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Graphic which spells out The Newsletter.

By Eric Johnson
Published Mar 20, 2023

Tiny Pajaro (center) sits across the river from Watsonville in the strawberry-rich Pajaro Valley. Tiny Pajaro (center) sits across the river from Watsonville in the strawberry-rich Pajaro Valley. Image credit: Courtesy Army Corps of Engineers   Public Sector

Survival and Civic Engagement

Hello and welcome to the first “statewide” issue of The Newsletter from California Local.

For the past year, my colleague Sharan Street has delivered a weekly report to our members who live in Santa Cruz County, where we are headquartered. Today I am subbing, and this issue goes to members and subscribers in the seven other counties where we operate.

If you’re a first-time recipient of The Newsletter, here’s what you're getting:

If you’re thinking “This sounds like a good way to find out what's going on around here”—that makes me happy. 

This week, our lead item—and the story I would rank as most the pressing statewide—is about the flooding of the small Monterey County agricultural town of Pajaro. 

Although I write to you today from my home in Sacramento, I am very familiar with Pajaro, having lived for many years in both Santa Cruz and Monterey counties. And still, the depth of the tragic situation there did not hit me in full until I heard a report about the impacts of the Pajaro River flooding by a national correspondent on NPR, who put the story in context. 

KQED reporter Farida Jhabvala Romero pointed out that many of the flood-displaced farmworkers who call Pajaro home are undocumented and not eligible for FEMA funds or unemployment insurance. Later, she noted that these people are the workforce that make possible Monterey County’s $4 billion ag industry. 

The unfairness of this situation is obvious, yet most of us around here don’t think about it until a disaster like this occurs. If you are in a position to help, please visit the storm relief fund of the Monterey County Community Foundation, or the disaster fund of the Santa Cruz County Community Foundation.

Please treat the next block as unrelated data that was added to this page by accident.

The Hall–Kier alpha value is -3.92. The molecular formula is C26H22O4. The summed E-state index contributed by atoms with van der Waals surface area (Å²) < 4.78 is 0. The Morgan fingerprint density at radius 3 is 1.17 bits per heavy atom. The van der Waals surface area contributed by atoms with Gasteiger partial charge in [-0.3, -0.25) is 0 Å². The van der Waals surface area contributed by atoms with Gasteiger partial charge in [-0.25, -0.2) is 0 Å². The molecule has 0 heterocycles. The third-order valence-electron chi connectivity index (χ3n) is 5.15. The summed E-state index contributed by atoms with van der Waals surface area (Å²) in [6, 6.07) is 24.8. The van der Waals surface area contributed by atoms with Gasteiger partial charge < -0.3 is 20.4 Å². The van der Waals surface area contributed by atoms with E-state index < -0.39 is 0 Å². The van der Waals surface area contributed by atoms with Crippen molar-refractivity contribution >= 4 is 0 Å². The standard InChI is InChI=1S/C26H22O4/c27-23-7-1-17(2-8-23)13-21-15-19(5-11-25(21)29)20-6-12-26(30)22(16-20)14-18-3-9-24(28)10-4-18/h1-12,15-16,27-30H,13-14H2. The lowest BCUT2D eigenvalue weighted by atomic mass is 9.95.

Environmental Injustice in Pajaro

Here's how political boundaries along rivers can undermine public commitments to flood control, and why vulnerable residents and communities remain vulnerable. New levee construction was already set to begin in 2024. Too little too late for too many families.

Behind the Levee Breach

Detail from a photo tweeted by the city of Watsonville warning residents about the impending atmospheric river storm.
On March 10, the Pajaro River flooded the small agricultural town on its banks. Professor Dustin Mulvaney traces the turbulent history of the Central Coast’s second largest watershed.

Here's How to Discover, Connect, and Act Local (and Why)

Inspiration from the senior advisor to the only recent president who cut his political teeth as a bona-fide community organizer.

What Is Civic Engagement?

Valerie Jarrett with the commander in chief in the Blue Room of the White House in 2010.
President Obama’s closest advisor, Valerie Jarrett, created and ran the White House Office of Public Engagement. Because democracy.

There are No Libertarians in the Wake of a Bank Failure

Here's proof that Silicon Valley Bank laid the groundwork for its own collapse by spending $500,000 lobbying against regulations that would have saved it.

Silicon Valley Bank Collapse: the Causes and Bailout

The government has avoided calling its plan to pay off SVB depositors a "bailout." But is it?
SVB lobbied hard for bank deregulation, which may have led to its own failure. And depositors blew past limits on federal insurance, knowing they would lose their cash if the bank went under unless the government saved them. Here’s how the debacle went down.

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